NEW YORK — A new comparison of 10 commercial SARS-CoV-2 antibody tests revealed significant variation in accuracy between different assays, with rapid lateral flow immunoassays (LFIAs) among the best performers.
The study, led by a team in the UK and appearing in PLOS Pathogens on Thursday, also found that the accuracy of all the tests was highest when they used samples obtained from COVID-19 patients more than 20 days after the onset of symptoms. In addition, antibody levels were higher in patients with more severe disease than in those with mild disease or without symptoms.
Antibody tests, used to identify people who have previously been infected with SARS-CoV-2, have become a key part of efforts to control the ongoing pandemic by aiding public health planning based on disease susceptibility and herd immunity. Additionally, they have aided in the diagnosis of patients with pediatric inflammatory multisystem syndrome and other hyperimmune reactions associated with the virus.
"However, with an incomplete knowledge of the immunology of COVID-19, evaluating tests with the assumption that antibodies 'should' be there, and comparatively to RT-PCR, is problematic," wrote the study's authors, which included researchers from King's College London and Guy's and St Thomas' NHS Foundation Trust.
As such, the investigators developed their own highly specific, semiquantitative ELISAs for the detection of immunoglobulin G, M, and A antibodies against the SARS-CoV-2 spike, receptor binding domain, and nucleocapsid proteins, using them to cross-evaluate 10 commercial antibody tests on an identical panel of 110 SARS-CoV-2-positive blood samples and 50 pre-pandemic negatives.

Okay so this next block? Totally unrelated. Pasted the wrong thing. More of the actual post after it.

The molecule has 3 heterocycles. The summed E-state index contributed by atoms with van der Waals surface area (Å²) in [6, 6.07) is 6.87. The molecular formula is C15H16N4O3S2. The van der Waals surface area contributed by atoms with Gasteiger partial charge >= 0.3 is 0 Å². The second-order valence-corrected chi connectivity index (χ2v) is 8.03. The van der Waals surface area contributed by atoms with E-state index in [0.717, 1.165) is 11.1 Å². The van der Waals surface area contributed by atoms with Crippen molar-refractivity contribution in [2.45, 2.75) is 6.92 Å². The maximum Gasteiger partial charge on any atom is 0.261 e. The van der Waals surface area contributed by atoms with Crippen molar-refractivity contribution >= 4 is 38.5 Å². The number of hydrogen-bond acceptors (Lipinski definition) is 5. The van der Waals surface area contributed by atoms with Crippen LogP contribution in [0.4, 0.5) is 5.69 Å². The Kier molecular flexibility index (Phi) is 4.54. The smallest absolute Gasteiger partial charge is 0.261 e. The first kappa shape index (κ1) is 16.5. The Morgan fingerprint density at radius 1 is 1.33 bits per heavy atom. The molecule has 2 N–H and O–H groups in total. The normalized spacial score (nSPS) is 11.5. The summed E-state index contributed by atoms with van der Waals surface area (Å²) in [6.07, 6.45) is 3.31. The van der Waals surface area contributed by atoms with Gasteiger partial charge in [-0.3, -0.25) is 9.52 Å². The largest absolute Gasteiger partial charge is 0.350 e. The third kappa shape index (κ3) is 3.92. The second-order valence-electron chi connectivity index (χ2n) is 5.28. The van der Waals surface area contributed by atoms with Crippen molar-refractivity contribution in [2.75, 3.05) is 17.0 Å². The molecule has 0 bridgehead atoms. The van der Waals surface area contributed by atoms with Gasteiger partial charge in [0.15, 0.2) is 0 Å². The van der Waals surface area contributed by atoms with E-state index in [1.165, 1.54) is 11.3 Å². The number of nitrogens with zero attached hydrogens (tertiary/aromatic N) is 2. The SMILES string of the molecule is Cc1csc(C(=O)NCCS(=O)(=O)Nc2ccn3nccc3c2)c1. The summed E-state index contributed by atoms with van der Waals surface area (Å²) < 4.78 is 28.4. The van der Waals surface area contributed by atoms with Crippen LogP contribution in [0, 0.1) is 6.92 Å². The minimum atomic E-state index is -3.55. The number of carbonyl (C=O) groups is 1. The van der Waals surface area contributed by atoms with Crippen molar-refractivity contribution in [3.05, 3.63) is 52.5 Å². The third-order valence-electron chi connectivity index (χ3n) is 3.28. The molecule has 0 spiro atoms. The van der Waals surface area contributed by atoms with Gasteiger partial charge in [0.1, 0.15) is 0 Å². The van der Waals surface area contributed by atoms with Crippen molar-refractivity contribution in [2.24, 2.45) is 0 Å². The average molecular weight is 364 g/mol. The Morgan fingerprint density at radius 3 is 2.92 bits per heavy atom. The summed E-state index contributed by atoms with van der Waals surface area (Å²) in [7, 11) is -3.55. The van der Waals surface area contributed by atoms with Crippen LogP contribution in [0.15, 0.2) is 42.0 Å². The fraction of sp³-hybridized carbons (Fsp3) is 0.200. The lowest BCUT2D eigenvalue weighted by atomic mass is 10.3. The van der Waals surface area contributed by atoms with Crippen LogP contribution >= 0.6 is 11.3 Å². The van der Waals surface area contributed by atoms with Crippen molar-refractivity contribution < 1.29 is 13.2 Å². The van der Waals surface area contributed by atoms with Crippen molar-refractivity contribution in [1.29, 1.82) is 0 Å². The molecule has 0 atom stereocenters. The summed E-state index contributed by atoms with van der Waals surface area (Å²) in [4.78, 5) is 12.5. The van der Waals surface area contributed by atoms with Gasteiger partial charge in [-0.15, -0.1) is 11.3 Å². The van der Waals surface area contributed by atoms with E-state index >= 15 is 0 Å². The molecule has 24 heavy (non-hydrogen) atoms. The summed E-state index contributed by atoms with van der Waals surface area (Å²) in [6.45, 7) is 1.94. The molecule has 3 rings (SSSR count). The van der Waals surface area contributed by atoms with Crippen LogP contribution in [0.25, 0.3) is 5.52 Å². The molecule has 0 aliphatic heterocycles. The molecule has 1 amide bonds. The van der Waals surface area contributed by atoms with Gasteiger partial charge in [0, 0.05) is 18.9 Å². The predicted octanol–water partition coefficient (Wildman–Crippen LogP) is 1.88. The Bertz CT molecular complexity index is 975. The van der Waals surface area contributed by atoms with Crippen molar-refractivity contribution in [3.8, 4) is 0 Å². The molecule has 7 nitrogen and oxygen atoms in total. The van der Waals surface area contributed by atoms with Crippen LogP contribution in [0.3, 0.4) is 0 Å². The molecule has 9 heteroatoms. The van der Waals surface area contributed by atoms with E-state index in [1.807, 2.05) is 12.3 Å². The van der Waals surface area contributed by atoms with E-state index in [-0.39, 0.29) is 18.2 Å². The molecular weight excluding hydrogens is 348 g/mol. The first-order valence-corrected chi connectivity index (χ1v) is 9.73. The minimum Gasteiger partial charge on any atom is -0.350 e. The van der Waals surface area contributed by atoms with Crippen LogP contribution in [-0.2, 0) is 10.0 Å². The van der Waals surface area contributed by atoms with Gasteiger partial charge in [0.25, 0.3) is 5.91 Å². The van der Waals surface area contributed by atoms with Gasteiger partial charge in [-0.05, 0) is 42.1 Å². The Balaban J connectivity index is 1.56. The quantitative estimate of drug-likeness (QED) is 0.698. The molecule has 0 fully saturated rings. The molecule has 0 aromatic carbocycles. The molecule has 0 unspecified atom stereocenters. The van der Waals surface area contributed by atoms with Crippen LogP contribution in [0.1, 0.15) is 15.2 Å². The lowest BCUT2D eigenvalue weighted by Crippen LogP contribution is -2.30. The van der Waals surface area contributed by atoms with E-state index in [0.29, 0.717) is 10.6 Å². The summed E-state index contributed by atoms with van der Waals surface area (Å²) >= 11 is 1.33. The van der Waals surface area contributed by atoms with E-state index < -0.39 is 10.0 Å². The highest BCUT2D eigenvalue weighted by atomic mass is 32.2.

The study examined LFIAs including AccuBiotech's Accu-Tell COVID-19 IgG/IgM Cassette; Anhui DeepBlue Medical Technology's COVID-19 (SARS-CoV-2) Antibody Test Kit; Biohit Healthcare's SARS-CoV-2 IgM/IgG Antibody Test Kit; GenBody's GenBody COVID-19 IgM/IgG; Spring Healthcare Services COVID-19 SPRING IgM/IgG Rapid Test Cassette; SureScreen Diagnostics' COVID-19 IgG/IgM Rapid Test Cassette; and Jiangsu Medomics Medical Technology's Rapid IgM-IgG Combined Antibody Test Kit for SARS-CoV-2.
The researchers also evaluated Shenzen Watmind Medical's chemiluminescence-based SARS-CoV-2 Ab Diagnostic Test Kit and two ELISAs, detecting IgA or IgG, from Euroimmun Medizinische Labordiagnostika.
Overall, the scientists found wide variation in the performance of the different immunoassays, with specificity ranging from 82 percent to 100 percent and overall sensitivity from roughly 61 percent to 87 percent. Notably, all 10 tests demonstrated the highest sensitivity, with narrowest confidence limits, in samples taken 20 days post onset of symptoms.
In line with previous studies pointing to a relationship between COVID-19 severity and antibody titers, the PLOS Pathogens study also found a significant increase in the detection of antibodies with increased symptom severity.
When all the tests were compared, the LFIAs from AccuBiotech, SureScreen, and Spring Healthcare demonstrated the highest sensitivity at earlier timepoints, while maintaining specificities of 98 percent or above. These tests also offered the best cross-assay agreement with each other and with the in-house ELISAs.
"Next-generation antibody tests may improve on those currently being trialed, but our results demonstrate the LFIAs may have utility in a hospital setting as of now, particularly if deployed where a rapid result could aid a clinical pathway or decision in real time," the researchers wrote. "The ease of use and affordability of the LFIAs weighs heavily in their favor, especially for potential in resource-poor settings or as point-of-care solutions in hospitals."